Microsoft lays off almost all esports production staff after CDL Major

Declan Mclaughlin
Call of Duty League crowd

Microsoft laid off thousands of Activision Blizzard employees and many thought that would be it, however, the company decided to gut its esports broadcast team just one day following a CDL Major.

Microsoft laid off almost 2,000 employees to start the year thanks to its merger with Activision Blizzard. The gaming industry as a whole has been rocked by layoffs across 2023 and 2024 with companies like Riot Games also letting go of a large percentage of their workforce.

Many thought the bleeding from Microsoft was over, however, it seems like the company was just waiting for the right time to lay off a large portion of its staff in the esports department.

Multiple observers, behind-the-scenes workers and even on-air personalities from the Overwatch and Call of Duty League announced on January 30 that they had been let go from the company. The news comes just a few days following the CDL Major 1 in Boston.

Microsoft cuts esports department

The news of the layoffs also comes just a day after Johanna Faries the previous commissioner of the CDL, and eventual General Manager of Call of Duty, was promoted to President of Blizzard.

“They did it, they actually did it. They let us work with that over our heads and laid us off on our first day off. The lack of common decency is a joke,” Scott Parkin, the former senior manager of esports operations at Activision Blizzard said announcing his layoff from the company.

Multiple observers, some who just got back from working the CDL Major, also announced that they had been impacted by the esports department layoffs.

“This morning a bunch of my friends and peers I’ve worked with who were full-time with Blizz and brought you the OWL + CDL broadcasts for the last few years were laid off. My entire team is gone. I’m beyond heartbroken,” Jessica DiPaola, the manager of the OWL observers, said on social media.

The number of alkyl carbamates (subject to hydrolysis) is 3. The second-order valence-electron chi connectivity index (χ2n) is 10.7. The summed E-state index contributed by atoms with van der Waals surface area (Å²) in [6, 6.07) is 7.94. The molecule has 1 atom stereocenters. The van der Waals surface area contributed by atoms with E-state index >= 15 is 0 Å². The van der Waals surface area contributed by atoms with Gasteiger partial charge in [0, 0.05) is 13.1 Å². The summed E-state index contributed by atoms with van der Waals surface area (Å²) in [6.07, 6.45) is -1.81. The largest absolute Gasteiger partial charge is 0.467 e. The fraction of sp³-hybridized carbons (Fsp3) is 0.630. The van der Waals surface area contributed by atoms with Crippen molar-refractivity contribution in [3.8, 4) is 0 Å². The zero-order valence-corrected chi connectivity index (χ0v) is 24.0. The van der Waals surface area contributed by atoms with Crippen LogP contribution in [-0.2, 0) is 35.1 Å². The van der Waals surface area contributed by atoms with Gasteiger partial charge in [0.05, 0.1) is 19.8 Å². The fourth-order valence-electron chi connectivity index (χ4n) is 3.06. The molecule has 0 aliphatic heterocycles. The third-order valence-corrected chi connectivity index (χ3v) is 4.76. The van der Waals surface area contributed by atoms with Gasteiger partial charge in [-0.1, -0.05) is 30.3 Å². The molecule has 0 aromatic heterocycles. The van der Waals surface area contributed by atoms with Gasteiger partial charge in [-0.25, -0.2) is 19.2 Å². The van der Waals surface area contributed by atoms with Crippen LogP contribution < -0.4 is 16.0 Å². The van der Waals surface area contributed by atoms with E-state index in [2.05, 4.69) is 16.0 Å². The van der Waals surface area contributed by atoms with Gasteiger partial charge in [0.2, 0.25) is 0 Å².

The company also released some of its more popular on-air talent from the Overwatch League like Matt Morello and Soe Gschwind.

“It was a dream come true to work there & I’m saddened that my time was cut short,” Soe said.

The layoffs are not all that surprising on the Overwatch side as the Blizzard-ran league dissolved in 2023. However, a new circuit has popped up in its place and is expected to run throughout 2024.

The CDL, on the other hand, has seemingly thrived so far and hasn’t had to deal with much drama like teams leaving the league, or the competition collapsing.

These cuts are also another tally on a long list of layoffs to hit not only gaming but esports as well.

About The Author

Based in Indiana, Declan McLaughlin is an esports reporter for Dexerto Esports covering Valorant, LoL and anything else that pops up. Previously an editor and reporter at Upcomer, Declan is often found reading investigative stories or trying to do investigations himself. He has a bachelor's degree in journalism from Indiana University. You can contact him at